Kim Novak clarifies criticism of ‘The Artist’
and the Rose,” “Snoopy Come Home,” “Charlotte’s Web” and “The Magic of Lassie.” Their Broadway musicals included 1974’s “Over Here!” and stagings of “Mary Poppins” and “Chitty Chitty Bang Bang” in the mid2000s.
Son Jeffrey Sherman wrote on Facebook that his father “wanted to bring happiness to the world and, unquestionably, he succeeded.”
“His love and his prayers, his philosophy and his poetry will live on forever,” his son wrote. “Forever his songs and his genius will bring hope, joy and love to this small, small world.”
Kim Novak is clarifying why she used the word “rape” to describe how she felt about “The Artist.”
The 79-year-old “Vertigo” actress, who will be honored next month at the TCM Classic Film Festival, said during a phone interview with the Associated Press onmonday that hearing the score from the Alfred Hitchcock film used in the recent Oscar-winning homage to the silentfilm era reminded her of the same feelings she experienced when she was raped as a child.
“It was very painful,” Miss Novak said. “When I said it was like a rape, that was how it felt to me. I had experienced in my youth being raped, and so I identified with a real act that had been done to me. I didn’t use that word lightly.”
Miss Novak, who played the dual role of both a suicidal trophy wife and a morose working girl opposite Jimmy Stewart in the 1958 thriller, said in a statement released in January by her manager that she wanted “to report a rape” and that the filmmakers of “The Artist” had no reason “to depend on Bernard Herrmann’s score from ‘Vertigo’ to provide more drama.”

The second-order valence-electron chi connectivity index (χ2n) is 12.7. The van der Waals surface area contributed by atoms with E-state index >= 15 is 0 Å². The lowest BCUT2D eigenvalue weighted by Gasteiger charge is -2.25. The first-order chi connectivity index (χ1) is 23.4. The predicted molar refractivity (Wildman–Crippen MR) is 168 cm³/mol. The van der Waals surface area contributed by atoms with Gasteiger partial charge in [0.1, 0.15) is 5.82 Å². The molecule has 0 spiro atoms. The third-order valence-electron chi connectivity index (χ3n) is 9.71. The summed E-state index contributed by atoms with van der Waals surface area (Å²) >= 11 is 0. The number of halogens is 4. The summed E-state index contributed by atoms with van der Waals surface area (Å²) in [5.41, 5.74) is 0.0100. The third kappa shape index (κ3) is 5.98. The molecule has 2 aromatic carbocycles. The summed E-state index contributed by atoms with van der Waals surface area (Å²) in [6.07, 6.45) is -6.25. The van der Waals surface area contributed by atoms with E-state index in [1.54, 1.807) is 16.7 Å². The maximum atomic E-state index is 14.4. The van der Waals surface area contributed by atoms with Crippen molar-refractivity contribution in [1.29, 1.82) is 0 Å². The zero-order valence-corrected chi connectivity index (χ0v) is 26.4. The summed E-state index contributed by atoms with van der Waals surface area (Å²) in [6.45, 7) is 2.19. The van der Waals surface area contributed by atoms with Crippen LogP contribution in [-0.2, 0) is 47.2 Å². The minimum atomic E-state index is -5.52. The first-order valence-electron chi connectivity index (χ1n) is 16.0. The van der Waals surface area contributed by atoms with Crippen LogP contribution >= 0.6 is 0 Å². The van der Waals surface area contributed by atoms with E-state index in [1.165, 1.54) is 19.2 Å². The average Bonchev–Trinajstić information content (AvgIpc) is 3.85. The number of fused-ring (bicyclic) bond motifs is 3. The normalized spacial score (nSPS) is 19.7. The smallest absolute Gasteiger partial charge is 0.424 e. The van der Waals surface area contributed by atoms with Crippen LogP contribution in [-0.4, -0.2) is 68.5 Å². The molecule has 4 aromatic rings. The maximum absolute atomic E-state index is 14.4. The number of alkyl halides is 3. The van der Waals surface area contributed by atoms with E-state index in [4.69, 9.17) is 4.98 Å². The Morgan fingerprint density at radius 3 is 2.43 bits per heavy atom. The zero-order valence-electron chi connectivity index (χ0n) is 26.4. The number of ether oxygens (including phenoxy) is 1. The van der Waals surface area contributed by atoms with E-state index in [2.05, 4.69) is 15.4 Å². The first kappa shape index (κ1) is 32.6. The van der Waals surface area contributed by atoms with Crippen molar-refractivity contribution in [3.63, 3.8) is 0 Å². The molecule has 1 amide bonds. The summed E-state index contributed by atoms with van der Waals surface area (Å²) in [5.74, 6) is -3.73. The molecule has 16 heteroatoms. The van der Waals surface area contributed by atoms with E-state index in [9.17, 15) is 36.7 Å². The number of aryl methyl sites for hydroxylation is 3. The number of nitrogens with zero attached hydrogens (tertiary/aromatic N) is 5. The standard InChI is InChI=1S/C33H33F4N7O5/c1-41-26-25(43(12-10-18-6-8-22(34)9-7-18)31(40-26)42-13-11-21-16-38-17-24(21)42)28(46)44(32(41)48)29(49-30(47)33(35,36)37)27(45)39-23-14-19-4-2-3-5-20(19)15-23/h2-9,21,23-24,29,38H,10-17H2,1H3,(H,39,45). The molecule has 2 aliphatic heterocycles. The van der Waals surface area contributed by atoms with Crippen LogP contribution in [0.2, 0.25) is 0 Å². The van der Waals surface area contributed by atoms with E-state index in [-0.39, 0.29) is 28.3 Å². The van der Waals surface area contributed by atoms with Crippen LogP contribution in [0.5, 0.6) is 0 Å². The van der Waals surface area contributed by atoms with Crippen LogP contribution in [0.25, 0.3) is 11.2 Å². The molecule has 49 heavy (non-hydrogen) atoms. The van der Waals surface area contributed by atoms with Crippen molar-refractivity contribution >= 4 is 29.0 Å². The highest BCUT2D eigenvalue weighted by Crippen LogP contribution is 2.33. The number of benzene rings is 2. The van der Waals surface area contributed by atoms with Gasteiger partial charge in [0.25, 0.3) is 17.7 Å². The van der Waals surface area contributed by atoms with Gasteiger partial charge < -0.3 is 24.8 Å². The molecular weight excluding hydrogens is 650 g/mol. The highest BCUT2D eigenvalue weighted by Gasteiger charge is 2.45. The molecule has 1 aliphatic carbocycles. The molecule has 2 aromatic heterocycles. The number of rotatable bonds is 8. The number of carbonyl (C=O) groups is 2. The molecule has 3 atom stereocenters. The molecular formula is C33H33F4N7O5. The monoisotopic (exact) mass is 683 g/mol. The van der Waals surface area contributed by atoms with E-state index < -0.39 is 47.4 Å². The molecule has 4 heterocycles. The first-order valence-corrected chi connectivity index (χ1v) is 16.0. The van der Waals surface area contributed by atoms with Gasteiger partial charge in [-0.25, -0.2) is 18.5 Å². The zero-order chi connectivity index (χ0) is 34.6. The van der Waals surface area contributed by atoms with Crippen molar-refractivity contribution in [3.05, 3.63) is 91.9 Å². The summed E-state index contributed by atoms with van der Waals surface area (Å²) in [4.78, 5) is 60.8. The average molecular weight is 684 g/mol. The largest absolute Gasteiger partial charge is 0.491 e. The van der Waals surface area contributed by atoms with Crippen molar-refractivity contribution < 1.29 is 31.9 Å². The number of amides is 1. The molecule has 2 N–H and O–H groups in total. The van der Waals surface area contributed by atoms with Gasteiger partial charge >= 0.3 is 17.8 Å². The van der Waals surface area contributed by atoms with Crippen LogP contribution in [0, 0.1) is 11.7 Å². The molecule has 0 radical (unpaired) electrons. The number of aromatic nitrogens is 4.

Miss Novak’s comments drew criticism from rape crisis groups, which noted that plagiarism was not the same as a sexual assault.
“I never reported my real rape, so I felt the need to report this one,” Miss Novak said. “I felt that someone needed to speak up because the music has been taken advantage of too much. I hope that in the future, maybe somehow it will do some good.”
Michel Hazanavicius, the writerdirector of “The Artist,” which won five Academy Awards last month, including best picture and original score, responded to Miss Novak in January, noting that the film was “a love letter to cinema” and that he loves “Bernard Herrmann, and his music has been used in many different films, and I’m very pleased to have it in mine.”
Miss Novak said the motion picture academy sent her a letter disapproving of her making the statement while “The Artist” was in Oscar contention. She acknowledged that after getting “over the shock” that the “Vertigo” love theme was used in “The Artist,” she actually enjoyed the film and thought it deserved its Oscar glory — except for the best-originalscore trophy.